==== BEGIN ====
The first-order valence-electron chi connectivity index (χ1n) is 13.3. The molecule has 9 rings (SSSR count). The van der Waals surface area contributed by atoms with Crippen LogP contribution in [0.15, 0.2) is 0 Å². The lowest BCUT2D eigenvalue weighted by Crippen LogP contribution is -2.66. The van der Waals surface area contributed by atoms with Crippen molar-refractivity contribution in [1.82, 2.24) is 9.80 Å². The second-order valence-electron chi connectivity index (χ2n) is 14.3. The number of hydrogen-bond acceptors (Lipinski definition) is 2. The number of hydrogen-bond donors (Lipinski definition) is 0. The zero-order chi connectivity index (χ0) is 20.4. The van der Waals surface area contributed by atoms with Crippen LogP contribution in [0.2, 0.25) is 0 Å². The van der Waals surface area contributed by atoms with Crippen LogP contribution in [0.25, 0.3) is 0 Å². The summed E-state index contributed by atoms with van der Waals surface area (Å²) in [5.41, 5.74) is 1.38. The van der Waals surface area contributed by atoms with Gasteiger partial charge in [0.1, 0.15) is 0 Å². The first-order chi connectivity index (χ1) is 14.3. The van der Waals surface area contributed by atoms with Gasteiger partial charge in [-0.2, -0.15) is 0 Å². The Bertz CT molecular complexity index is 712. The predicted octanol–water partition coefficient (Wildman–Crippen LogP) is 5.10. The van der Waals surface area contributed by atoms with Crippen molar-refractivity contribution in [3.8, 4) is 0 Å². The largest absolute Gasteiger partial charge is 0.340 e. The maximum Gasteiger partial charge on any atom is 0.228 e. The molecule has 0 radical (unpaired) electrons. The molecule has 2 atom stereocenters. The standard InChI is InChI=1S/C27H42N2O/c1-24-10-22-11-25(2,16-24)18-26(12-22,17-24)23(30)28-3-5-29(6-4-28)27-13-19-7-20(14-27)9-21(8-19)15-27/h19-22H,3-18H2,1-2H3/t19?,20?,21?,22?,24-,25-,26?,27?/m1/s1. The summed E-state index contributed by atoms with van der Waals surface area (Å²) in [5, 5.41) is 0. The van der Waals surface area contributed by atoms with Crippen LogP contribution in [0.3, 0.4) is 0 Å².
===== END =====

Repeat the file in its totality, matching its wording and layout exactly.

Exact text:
The first-order valence-electron chi connectivity index (χ1n) is 13.3. The molecule has 9 rings (SSSR count). The van der Waals surface area contributed by atoms with Crippen LogP contribution in [0.15, 0.2) is 0 Å². The lowest BCUT2D eigenvalue weighted by Crippen LogP contribution is -2.66. The van der Waals surface area contributed by atoms with Crippen molar-refractivity contribution in [1.82, 2.24) is 9.80 Å². The second-order valence-electron chi connectivity index (χ2n) is 14.3. The number of hydrogen-bond acceptors (Lipinski definition) is 2. The number of hydrogen-bond donors (Lipinski definition) is 0. The zero-order chi connectivity index (χ0) is 20.4. The van der Waals surface area contributed by atoms with Crippen LogP contribution in [0.2, 0.25) is 0 Å². The van der Waals surface area contributed by atoms with Crippen LogP contribution in [0.25, 0.3) is 0 Å². The summed E-state index contributed by atoms with van der Waals surface area (Å²) in [5.41, 5.74) is 1.38. The van der Waals surface area contributed by atoms with Gasteiger partial charge in [0.1, 0.15) is 0 Å². The first-order chi connectivity index (χ1) is 14.3. The van der Waals surface area contributed by atoms with Gasteiger partial charge in [-0.2, -0.15) is 0 Å². The Bertz CT molecular complexity index is 712. The predicted octanol–water partition coefficient (Wildman–Crippen LogP) is 5.10. The van der Waals surface area contributed by atoms with Crippen molar-refractivity contribution in [3.8, 4) is 0 Å². The largest absolute Gasteiger partial charge is 0.340 e. The maximum Gasteiger partial charge on any atom is 0.228 e. The molecule has 0 radical (unpaired) electrons. The molecule has 2 atom stereocenters. The standard InChI is InChI=1S/C27H42N2O/c1-24-10-22-11-25(2,16-24)18-26(12-22,17-24)23(30)28-3-5-29(6-4-28)27-13-19-7-20(14-27)9-21(8-19)15-27/h19-22H,3-18H2,1-2H3/t19?,20?,21?,22?,24-,25-,26?,27?/m1/s1. The summed E-state index contributed by atoms with van der Waals surface area (Å²) in [5, 5.41) is 0. The van der Waals surface area contributed by atoms with Crippen LogP contribution in [0.3, 0.4) is 0 Å².